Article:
I try to keep my CHT's to 340 or less on my O-320. Still too high. Car engineers figured it out 25 or 35 years ago. They run unleaded fuel and synthetic oil. Their engines have doubled and tripled their lifespans in that period. And they manage their temps better. Luxury of liquid cooling.

    So, I run both aviation approved (Cam Guard and AvBlend) oil additives in my Aeroshell 100plus. Now I think I'd like a remote reservoir/sump. Or, just keep adding a quart every two or three hours. Probably the latter.

    Comments appreciated.
    Last edited by Subsonic; 02-13-2024 at 01:05 AM.

  4. #34
    Administrator Steve Pierce's Avatar
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    Default Re: Best Practices for Reducing Oil Consumption

    New manufacture cylinders will get low oil consumption. Better manufacturing process, rounder cylinders. I have noticed they break right in as well. Lycoming publishes a minimum oil amount for each engine. It is rather low. The issue is the oil transfer heat and the lower oil level can raise the oil temp to an unacceptable level. There is very good guidance from Lycoming but also a lot of variables. The issue with the O-290 is twofold, older cylinders with nothing new available and a limited crankcase vent design for the engine. I dislike rebuild cylinders for the reasons posted above, hot and cold cycles are hard on heads. I have pulled too many cylinders for cracked heads. Some with a few hundred hours since overhaul but some make it to tbo. It is a crap shoot. The only new cylinders I have pulled were for stuck valves.

  5. #35
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    Default Re: Best Practices for Reducing Oil Consumption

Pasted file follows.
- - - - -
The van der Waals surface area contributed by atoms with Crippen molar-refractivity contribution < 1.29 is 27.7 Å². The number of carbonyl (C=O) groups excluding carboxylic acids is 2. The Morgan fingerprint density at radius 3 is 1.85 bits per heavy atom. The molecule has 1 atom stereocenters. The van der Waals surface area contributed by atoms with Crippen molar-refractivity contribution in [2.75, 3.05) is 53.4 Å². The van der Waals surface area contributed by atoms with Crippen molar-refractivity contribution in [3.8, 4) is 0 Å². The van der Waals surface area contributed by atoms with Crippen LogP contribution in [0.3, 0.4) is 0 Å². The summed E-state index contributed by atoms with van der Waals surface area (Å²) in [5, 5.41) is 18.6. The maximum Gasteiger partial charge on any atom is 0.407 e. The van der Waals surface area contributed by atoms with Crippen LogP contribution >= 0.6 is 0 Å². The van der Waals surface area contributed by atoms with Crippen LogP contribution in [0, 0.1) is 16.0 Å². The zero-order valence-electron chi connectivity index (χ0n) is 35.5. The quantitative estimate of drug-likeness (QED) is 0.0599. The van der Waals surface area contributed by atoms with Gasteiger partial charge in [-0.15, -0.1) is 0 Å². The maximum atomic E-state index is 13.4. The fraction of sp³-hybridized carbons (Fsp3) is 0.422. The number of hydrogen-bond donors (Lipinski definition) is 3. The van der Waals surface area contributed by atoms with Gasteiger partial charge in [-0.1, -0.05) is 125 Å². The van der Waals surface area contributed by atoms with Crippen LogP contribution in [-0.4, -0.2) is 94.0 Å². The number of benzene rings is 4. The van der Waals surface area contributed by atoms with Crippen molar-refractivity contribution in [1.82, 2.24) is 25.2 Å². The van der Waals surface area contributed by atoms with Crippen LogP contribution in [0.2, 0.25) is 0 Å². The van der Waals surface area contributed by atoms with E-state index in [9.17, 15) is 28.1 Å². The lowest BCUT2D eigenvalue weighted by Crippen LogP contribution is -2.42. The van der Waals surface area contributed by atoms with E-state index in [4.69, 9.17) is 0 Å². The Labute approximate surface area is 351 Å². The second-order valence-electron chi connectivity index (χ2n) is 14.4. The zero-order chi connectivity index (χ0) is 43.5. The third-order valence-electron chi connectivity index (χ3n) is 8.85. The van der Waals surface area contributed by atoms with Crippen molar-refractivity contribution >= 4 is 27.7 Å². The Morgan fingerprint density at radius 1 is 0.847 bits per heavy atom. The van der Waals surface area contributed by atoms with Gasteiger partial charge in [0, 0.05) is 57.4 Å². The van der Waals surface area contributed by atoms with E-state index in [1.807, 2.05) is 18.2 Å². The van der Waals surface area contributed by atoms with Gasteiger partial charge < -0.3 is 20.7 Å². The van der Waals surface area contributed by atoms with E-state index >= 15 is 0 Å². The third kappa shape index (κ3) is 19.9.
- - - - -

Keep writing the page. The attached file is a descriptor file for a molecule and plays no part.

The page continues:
Quote Originally Posted by ghostofme View Post
    It consumes around a quart of oil every 2 hours, which seems like a lot from my very basic understanding and research I've done. Is this normal? I may as well buy the 55 gallon barrel advertised on websites two times over! I'm currently running Aeroshell Aviation Oil W100+ and flying around 4 times a week, 5 hours per day. I'd appreciate any feedback. Thanks!
    Lycoming Service Instruction SI 1427 Identifies using the Lycoming Operators manual for your specific to engine to determine oil consumption. The attached documents list the highest oil consumption for the D2 as .60 qts "MAX" at high rpm an hour. It proves in my mind that the 290s are different animals. The 290 uses a wedge piston ring. That is the combustion pressure above the ring pushes it outwards against the cylinder wall. Look at #4 for the cause of "excessive oil consumption" incorrect installation of piston rings. If the rings are installed upside down they won't last too long. Explains the "probable cause", worn piston rings. Install new rings, part numbers up.

    I have a digital 290 operators manual if you need it.
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    Last edited by Vagabondblues; 02-13-2024 at 10:10 AM.

  6. #36

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    Default Re: Best Practices for Reducing Oil Consumption